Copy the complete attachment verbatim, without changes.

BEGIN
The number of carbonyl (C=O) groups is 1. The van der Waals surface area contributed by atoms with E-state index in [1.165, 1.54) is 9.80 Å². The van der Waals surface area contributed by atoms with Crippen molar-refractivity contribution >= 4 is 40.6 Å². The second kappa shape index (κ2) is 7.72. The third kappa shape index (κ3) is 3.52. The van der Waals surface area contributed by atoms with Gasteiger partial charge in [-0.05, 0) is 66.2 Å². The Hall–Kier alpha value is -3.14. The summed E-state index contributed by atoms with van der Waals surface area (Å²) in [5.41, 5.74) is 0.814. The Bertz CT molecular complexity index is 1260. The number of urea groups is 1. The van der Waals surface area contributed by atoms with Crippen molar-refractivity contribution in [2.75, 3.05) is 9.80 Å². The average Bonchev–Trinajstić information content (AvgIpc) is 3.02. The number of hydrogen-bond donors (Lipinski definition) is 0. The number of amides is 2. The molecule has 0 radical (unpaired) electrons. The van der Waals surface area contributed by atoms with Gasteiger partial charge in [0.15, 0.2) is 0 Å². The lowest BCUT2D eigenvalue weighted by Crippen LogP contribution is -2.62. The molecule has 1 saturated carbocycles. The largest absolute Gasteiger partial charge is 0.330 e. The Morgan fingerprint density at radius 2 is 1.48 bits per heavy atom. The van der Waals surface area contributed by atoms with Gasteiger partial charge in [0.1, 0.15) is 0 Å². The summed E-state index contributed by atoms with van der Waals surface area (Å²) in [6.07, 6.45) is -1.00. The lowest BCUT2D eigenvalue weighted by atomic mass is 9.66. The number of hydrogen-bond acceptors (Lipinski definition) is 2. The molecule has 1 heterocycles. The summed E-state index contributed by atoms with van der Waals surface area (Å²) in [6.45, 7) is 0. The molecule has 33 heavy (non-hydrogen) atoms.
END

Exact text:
The number of carbonyl (C=O) groups is 1. The van der Waals surface area contributed by atoms with E-state index in [1.165, 1.54) is 9.80 Å². The van der Waals surface area contributed by atoms with Crippen molar-refractivity contribution >= 4 is 40.6 Å². The second kappa shape index (κ2) is 7.72. The third kappa shape index (κ3) is 3.52. The van der Waals surface area contributed by atoms with Gasteiger partial charge in [-0.05, 0) is 66.2 Å². The Hall–Kier alpha value is -3.14. The summed E-state index contributed by atoms with van der Waals surface area (Å²) in [5.41, 5.74) is 0.814. The Bertz CT molecular complexity index is 1260. The number of urea groups is 1. The van der Waals surface area contributed by atoms with Crippen molar-refractivity contribution in [2.75, 3.05) is 9.80 Å². The average Bonchev–Trinajstić information content (AvgIpc) is 3.02. The number of hydrogen-bond donors (Lipinski definition) is 0. The number of amides is 2. The molecule has 0 radical (unpaired) electrons. The van der Waals surface area contributed by atoms with Gasteiger partial charge in [0.15, 0.2) is 0 Å². The lowest BCUT2D eigenvalue weighted by Crippen LogP contribution is -2.62. The molecule has 1 saturated carbocycles. The largest absolute Gasteiger partial charge is 0.330 e. The Morgan fingerprint density at radius 2 is 1.48 bits per heavy atom. The van der Waals surface area contributed by atoms with Gasteiger partial charge in [0.1, 0.15) is 0 Å². The summed E-state index contributed by atoms with van der Waals surface area (Å²) in [6.07, 6.45) is -1.00. The lowest BCUT2D eigenvalue weighted by atomic mass is 9.66. The number of hydrogen-bond acceptors (Lipinski definition) is 2. The molecule has 1 heterocycles. The summed E-state index contributed by atoms with van der Waals surface area (Å²) in [6.45, 7) is 0. The molecule has 33 heavy (non-hydrogen) atoms.